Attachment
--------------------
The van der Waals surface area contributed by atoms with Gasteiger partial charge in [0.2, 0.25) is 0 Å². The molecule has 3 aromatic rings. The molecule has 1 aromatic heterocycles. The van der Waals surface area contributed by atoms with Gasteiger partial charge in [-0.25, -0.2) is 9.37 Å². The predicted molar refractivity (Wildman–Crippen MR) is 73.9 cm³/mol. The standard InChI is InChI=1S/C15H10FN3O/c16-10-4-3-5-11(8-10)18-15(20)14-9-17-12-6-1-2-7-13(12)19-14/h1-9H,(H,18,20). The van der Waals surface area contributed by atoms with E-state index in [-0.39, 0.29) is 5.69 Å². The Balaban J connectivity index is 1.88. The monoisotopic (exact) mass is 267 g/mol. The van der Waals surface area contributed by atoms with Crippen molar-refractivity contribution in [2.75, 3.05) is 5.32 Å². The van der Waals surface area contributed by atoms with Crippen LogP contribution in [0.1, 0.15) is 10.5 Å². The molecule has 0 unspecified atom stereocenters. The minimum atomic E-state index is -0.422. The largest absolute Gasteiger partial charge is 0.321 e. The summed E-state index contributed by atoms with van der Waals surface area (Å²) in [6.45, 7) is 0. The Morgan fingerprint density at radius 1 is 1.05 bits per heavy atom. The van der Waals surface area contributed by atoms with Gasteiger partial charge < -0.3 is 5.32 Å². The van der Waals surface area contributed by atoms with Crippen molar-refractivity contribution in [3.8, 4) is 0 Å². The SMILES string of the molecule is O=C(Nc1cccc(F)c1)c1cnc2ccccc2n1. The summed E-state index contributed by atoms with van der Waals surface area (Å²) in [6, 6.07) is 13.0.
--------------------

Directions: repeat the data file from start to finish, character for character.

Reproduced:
The van der Waals surface area contributed by atoms with Gasteiger partial charge in [0.2, 0.25) is 0 Å². The molecule has 3 aromatic rings. The molecule has 1 aromatic heterocycles. The van der Waals surface area contributed by atoms with Gasteiger partial charge in [-0.25, -0.2) is 9.37 Å². The predicted molar refractivity (Wildman–Crippen MR) is 73.9 cm³/mol. The standard InChI is InChI=1S/C15H10FN3O/c16-10-4-3-5-11(8-10)18-15(20)14-9-17-12-6-1-2-7-13(12)19-14/h1-9H,(H,18,20). The van der Waals surface area contributed by atoms with E-state index in [-0.39, 0.29) is 5.69 Å². The Balaban J connectivity index is 1.88. The monoisotopic (exact) mass is 267 g/mol. The van der Waals surface area contributed by atoms with Crippen molar-refractivity contribution in [2.75, 3.05) is 5.32 Å². The van der Waals surface area contributed by atoms with Crippen LogP contribution in [0.1, 0.15) is 10.5 Å². The molecule has 0 unspecified atom stereocenters. The minimum atomic E-state index is -0.422. The largest absolute Gasteiger partial charge is 0.321 e. The summed E-state index contributed by atoms with van der Waals surface area (Å²) in [6.45, 7) is 0. The Morgan fingerprint density at radius 1 is 1.05 bits per heavy atom. The van der Waals surface area contributed by atoms with Gasteiger partial charge < -0.3 is 5.32 Å². The van der Waals surface area contributed by atoms with Crippen molar-refractivity contribution in [3.8, 4) is 0 Å². The SMILES string of the molecule is O=C(Nc1cccc(F)c1)c1cnc2ccccc2n1. The summed E-state index contributed by atoms with van der Waals surface area (Å²) in [6, 6.07) is 13.0.